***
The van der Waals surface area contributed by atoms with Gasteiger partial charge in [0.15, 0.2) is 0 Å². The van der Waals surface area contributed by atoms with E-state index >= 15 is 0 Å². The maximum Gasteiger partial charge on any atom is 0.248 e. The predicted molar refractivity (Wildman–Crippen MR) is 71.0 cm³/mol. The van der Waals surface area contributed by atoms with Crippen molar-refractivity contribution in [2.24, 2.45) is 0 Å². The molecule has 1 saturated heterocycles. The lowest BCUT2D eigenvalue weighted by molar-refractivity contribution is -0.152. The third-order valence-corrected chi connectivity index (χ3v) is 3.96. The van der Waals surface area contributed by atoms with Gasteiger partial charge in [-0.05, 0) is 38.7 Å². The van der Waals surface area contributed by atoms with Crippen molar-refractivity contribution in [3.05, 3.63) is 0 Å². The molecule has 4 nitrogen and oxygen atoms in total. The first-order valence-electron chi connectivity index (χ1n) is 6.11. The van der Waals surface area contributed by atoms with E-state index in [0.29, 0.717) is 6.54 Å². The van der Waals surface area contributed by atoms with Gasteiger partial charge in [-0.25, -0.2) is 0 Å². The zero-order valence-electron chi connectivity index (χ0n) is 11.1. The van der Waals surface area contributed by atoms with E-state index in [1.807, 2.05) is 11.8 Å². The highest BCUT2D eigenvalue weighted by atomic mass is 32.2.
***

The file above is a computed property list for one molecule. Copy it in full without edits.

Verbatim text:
The van der Waals surface area contributed by atoms with Gasteiger partial charge in [0.15, 0.2) is 0 Å². The van der Waals surface area contributed by atoms with E-state index >= 15 is 0 Å². The maximum Gasteiger partial charge on any atom is 0.248 e. The predicted molar refractivity (Wildman–Crippen MR) is 71.0 cm³/mol. The van der Waals surface area contributed by atoms with Crippen molar-refractivity contribution in [2.24, 2.45) is 0 Å². The molecule has 1 saturated heterocycles. The lowest BCUT2D eigenvalue weighted by molar-refractivity contribution is -0.152. The third-order valence-corrected chi connectivity index (χ3v) is 3.96. The van der Waals surface area contributed by atoms with Gasteiger partial charge in [-0.05, 0) is 38.7 Å². The van der Waals surface area contributed by atoms with Crippen molar-refractivity contribution in [3.05, 3.63) is 0 Å². The molecule has 4 nitrogen and oxygen atoms in total. The first-order valence-electron chi connectivity index (χ1n) is 6.11. The van der Waals surface area contributed by atoms with E-state index in [0.29, 0.717) is 6.54 Å². The van der Waals surface area contributed by atoms with Gasteiger partial charge in [-0.25, -0.2) is 0 Å². The zero-order valence-electron chi connectivity index (χ0n) is 11.1. The van der Waals surface area contributed by atoms with E-state index in [1.807, 2.05) is 11.8 Å². The highest BCUT2D eigenvalue weighted by atomic mass is 32.2.